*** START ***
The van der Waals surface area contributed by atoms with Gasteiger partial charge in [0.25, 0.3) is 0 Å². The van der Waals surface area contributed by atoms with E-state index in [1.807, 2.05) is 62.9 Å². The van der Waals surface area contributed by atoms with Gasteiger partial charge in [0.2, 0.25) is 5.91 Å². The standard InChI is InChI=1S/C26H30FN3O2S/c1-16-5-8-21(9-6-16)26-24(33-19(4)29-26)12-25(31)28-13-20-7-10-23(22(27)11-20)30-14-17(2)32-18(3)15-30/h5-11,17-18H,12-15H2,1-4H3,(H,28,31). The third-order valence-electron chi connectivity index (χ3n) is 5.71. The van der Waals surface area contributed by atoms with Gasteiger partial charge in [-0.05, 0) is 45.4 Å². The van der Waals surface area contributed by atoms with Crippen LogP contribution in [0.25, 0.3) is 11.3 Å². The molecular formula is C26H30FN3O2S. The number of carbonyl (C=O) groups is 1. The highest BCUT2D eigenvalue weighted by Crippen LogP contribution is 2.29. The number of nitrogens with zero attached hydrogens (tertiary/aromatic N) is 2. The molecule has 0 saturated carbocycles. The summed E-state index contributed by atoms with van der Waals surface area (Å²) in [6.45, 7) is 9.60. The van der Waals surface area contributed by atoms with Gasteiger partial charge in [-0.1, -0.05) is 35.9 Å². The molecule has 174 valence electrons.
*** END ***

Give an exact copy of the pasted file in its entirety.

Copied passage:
The van der Waals surface area contributed by atoms with Gasteiger partial charge in [0.25, 0.3) is 0 Å². The van der Waals surface area contributed by atoms with E-state index in [1.807, 2.05) is 62.9 Å². The van der Waals surface area contributed by atoms with Gasteiger partial charge in [0.2, 0.25) is 5.91 Å². The standard InChI is InChI=1S/C26H30FN3O2S/c1-16-5-8-21(9-6-16)26-24(33-19(4)29-26)12-25(31)28-13-20-7-10-23(22(27)11-20)30-14-17(2)32-18(3)15-30/h5-11,17-18H,12-15H2,1-4H3,(H,28,31). The third-order valence-electron chi connectivity index (χ3n) is 5.71. The van der Waals surface area contributed by atoms with Gasteiger partial charge in [-0.05, 0) is 45.4 Å². The van der Waals surface area contributed by atoms with Crippen LogP contribution in [0.25, 0.3) is 11.3 Å². The molecular formula is C26H30FN3O2S. The number of carbonyl (C=O) groups is 1. The highest BCUT2D eigenvalue weighted by Crippen LogP contribution is 2.29. The number of nitrogens with zero attached hydrogens (tertiary/aromatic N) is 2. The molecule has 0 saturated carbocycles. The summed E-state index contributed by atoms with van der Waals surface area (Å²) in [6.45, 7) is 9.60. The van der Waals surface area contributed by atoms with Gasteiger partial charge in [-0.1, -0.05) is 35.9 Å². The molecule has 174 valence electrons.